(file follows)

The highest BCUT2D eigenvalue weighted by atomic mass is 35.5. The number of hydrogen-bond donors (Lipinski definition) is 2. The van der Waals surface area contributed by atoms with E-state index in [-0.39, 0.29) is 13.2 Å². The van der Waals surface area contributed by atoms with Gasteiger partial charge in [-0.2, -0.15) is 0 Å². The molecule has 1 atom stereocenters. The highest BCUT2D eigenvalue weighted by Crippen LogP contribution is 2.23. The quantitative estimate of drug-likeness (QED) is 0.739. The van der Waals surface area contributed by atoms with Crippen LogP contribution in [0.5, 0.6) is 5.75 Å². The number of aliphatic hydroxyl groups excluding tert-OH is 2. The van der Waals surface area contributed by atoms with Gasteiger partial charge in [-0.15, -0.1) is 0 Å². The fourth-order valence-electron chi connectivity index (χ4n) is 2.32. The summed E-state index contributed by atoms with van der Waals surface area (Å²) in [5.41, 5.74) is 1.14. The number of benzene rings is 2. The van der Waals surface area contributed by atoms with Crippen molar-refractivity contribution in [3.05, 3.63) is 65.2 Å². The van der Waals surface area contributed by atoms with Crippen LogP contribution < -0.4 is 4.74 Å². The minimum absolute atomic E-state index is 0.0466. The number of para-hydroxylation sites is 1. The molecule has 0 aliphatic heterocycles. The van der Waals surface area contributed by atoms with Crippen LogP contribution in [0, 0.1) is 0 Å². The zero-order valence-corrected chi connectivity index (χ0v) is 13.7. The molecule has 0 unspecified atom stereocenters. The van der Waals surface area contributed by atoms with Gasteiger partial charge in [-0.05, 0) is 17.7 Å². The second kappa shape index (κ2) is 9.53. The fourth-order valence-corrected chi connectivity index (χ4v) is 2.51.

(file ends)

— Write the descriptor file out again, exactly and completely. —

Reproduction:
The highest BCUT2D eigenvalue weighted by atomic mass is 35.5. The number of hydrogen-bond donors (Lipinski definition) is 2. The van der Waals surface area contributed by atoms with E-state index in [-0.39, 0.29) is 13.2 Å². The van der Waals surface area contributed by atoms with Gasteiger partial charge in [-0.2, -0.15) is 0 Å². The molecule has 1 atom stereocenters. The highest BCUT2D eigenvalue weighted by Crippen LogP contribution is 2.23. The quantitative estimate of drug-likeness (QED) is 0.739. The van der Waals surface area contributed by atoms with Crippen LogP contribution in [0.5, 0.6) is 5.75 Å². The number of aliphatic hydroxyl groups excluding tert-OH is 2. The van der Waals surface area contributed by atoms with Gasteiger partial charge in [-0.15, -0.1) is 0 Å². The fourth-order valence-electron chi connectivity index (χ4n) is 2.32. The summed E-state index contributed by atoms with van der Waals surface area (Å²) in [5.41, 5.74) is 1.14. The number of benzene rings is 2. The van der Waals surface area contributed by atoms with Crippen molar-refractivity contribution in [3.05, 3.63) is 65.2 Å². The van der Waals surface area contributed by atoms with Crippen LogP contribution < -0.4 is 4.74 Å². The minimum absolute atomic E-state index is 0.0466. The number of para-hydroxylation sites is 1. The molecule has 0 aliphatic heterocycles. The van der Waals surface area contributed by atoms with Crippen LogP contribution in [0, 0.1) is 0 Å². The zero-order valence-corrected chi connectivity index (χ0v) is 13.7. The molecule has 0 unspecified atom stereocenters. The van der Waals surface area contributed by atoms with Gasteiger partial charge in [-0.05, 0) is 17.7 Å². The second kappa shape index (κ2) is 9.53. The fourth-order valence-corrected chi connectivity index (χ4v) is 2.51.